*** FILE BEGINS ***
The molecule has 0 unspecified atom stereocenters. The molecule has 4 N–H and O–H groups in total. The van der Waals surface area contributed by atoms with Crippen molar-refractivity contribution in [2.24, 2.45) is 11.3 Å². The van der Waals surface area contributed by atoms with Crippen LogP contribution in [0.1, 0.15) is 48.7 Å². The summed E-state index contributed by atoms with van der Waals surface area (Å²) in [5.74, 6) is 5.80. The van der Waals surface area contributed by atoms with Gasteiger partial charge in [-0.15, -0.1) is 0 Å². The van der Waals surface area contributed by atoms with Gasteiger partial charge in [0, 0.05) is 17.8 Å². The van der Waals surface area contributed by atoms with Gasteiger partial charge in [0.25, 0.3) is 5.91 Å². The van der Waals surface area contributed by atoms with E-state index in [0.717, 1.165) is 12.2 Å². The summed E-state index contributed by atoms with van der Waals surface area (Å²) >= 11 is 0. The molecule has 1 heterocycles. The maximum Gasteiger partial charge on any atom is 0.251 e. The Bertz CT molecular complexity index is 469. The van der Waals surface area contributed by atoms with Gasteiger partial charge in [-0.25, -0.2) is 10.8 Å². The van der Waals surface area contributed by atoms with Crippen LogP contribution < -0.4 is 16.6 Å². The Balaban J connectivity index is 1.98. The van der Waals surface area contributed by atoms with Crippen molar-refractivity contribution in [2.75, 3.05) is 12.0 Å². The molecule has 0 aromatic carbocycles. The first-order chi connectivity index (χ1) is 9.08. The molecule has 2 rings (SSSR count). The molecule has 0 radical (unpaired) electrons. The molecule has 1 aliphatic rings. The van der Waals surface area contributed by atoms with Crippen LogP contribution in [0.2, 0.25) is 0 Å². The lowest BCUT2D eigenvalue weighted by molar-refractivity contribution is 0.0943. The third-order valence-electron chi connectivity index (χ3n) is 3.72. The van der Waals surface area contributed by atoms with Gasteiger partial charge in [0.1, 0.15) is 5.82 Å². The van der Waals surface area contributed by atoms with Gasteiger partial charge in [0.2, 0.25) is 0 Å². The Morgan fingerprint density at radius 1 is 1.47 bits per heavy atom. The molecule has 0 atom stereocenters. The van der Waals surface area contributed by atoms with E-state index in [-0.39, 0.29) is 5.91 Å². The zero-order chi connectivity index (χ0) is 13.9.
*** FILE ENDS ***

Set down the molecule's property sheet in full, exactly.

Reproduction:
The molecule has 0 unspecified atom stereocenters. The molecule has 4 N–H and O–H groups in total. The van der Waals surface area contributed by atoms with Crippen molar-refractivity contribution in [2.24, 2.45) is 11.3 Å². The van der Waals surface area contributed by atoms with Crippen LogP contribution in [0.1, 0.15) is 48.7 Å². The summed E-state index contributed by atoms with van der Waals surface area (Å²) in [5.74, 6) is 5.80. The van der Waals surface area contributed by atoms with Gasteiger partial charge in [-0.15, -0.1) is 0 Å². The van der Waals surface area contributed by atoms with Gasteiger partial charge in [0, 0.05) is 17.8 Å². The van der Waals surface area contributed by atoms with Gasteiger partial charge in [0.25, 0.3) is 5.91 Å². The van der Waals surface area contributed by atoms with E-state index in [0.717, 1.165) is 12.2 Å². The summed E-state index contributed by atoms with van der Waals surface area (Å²) >= 11 is 0. The molecule has 1 heterocycles. The maximum Gasteiger partial charge on any atom is 0.251 e. The Bertz CT molecular complexity index is 469. The van der Waals surface area contributed by atoms with Gasteiger partial charge in [-0.25, -0.2) is 10.8 Å². The van der Waals surface area contributed by atoms with Crippen LogP contribution < -0.4 is 16.6 Å². The Balaban J connectivity index is 1.98. The van der Waals surface area contributed by atoms with Crippen molar-refractivity contribution in [2.75, 3.05) is 12.0 Å². The molecule has 0 aromatic carbocycles. The first-order chi connectivity index (χ1) is 9.08. The molecule has 2 rings (SSSR count). The molecule has 0 radical (unpaired) electrons. The molecule has 1 aliphatic rings. The van der Waals surface area contributed by atoms with Crippen LogP contribution in [0.2, 0.25) is 0 Å². The lowest BCUT2D eigenvalue weighted by molar-refractivity contribution is 0.0943. The third-order valence-electron chi connectivity index (χ3n) is 3.72. The van der Waals surface area contributed by atoms with Gasteiger partial charge in [0.1, 0.15) is 5.82 Å². The van der Waals surface area contributed by atoms with Gasteiger partial charge in [0.2, 0.25) is 0 Å². The Morgan fingerprint density at radius 1 is 1.47 bits per heavy atom. The molecule has 0 atom stereocenters. The van der Waals surface area contributed by atoms with E-state index in [-0.39, 0.29) is 5.91 Å². The zero-order chi connectivity index (χ0) is 13.9.